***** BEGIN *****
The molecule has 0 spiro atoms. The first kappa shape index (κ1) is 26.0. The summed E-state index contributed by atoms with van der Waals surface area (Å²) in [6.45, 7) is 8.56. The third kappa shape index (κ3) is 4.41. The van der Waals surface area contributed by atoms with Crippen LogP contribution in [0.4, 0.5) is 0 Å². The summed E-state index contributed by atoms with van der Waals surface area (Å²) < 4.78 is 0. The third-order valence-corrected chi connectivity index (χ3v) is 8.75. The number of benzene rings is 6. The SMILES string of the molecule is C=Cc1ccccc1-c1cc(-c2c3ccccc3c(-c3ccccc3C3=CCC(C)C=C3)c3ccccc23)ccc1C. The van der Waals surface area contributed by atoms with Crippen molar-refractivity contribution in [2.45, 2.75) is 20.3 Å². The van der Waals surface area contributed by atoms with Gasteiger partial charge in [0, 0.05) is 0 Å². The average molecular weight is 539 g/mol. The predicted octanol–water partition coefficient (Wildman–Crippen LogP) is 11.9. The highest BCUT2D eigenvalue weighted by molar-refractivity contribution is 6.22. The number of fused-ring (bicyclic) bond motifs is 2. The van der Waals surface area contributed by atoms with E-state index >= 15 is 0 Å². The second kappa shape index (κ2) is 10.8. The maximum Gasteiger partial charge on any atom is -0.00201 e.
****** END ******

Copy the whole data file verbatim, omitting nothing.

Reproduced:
The molecule has 0 spiro atoms. The first kappa shape index (κ1) is 26.0. The summed E-state index contributed by atoms with van der Waals surface area (Å²) in [6.45, 7) is 8.56. The third kappa shape index (κ3) is 4.41. The van der Waals surface area contributed by atoms with Crippen LogP contribution in [0.4, 0.5) is 0 Å². The summed E-state index contributed by atoms with van der Waals surface area (Å²) < 4.78 is 0. The third-order valence-corrected chi connectivity index (χ3v) is 8.75. The number of benzene rings is 6. The SMILES string of the molecule is C=Cc1ccccc1-c1cc(-c2c3ccccc3c(-c3ccccc3C3=CCC(C)C=C3)c3ccccc23)ccc1C. The van der Waals surface area contributed by atoms with Crippen molar-refractivity contribution in [2.45, 2.75) is 20.3 Å². The van der Waals surface area contributed by atoms with Gasteiger partial charge in [0, 0.05) is 0 Å². The average molecular weight is 539 g/mol. The predicted octanol–water partition coefficient (Wildman–Crippen LogP) is 11.9. The highest BCUT2D eigenvalue weighted by molar-refractivity contribution is 6.22. The number of fused-ring (bicyclic) bond motifs is 2. The van der Waals surface area contributed by atoms with E-state index >= 15 is 0 Å². The second kappa shape index (κ2) is 10.8. The maximum Gasteiger partial charge on any atom is -0.00201 e.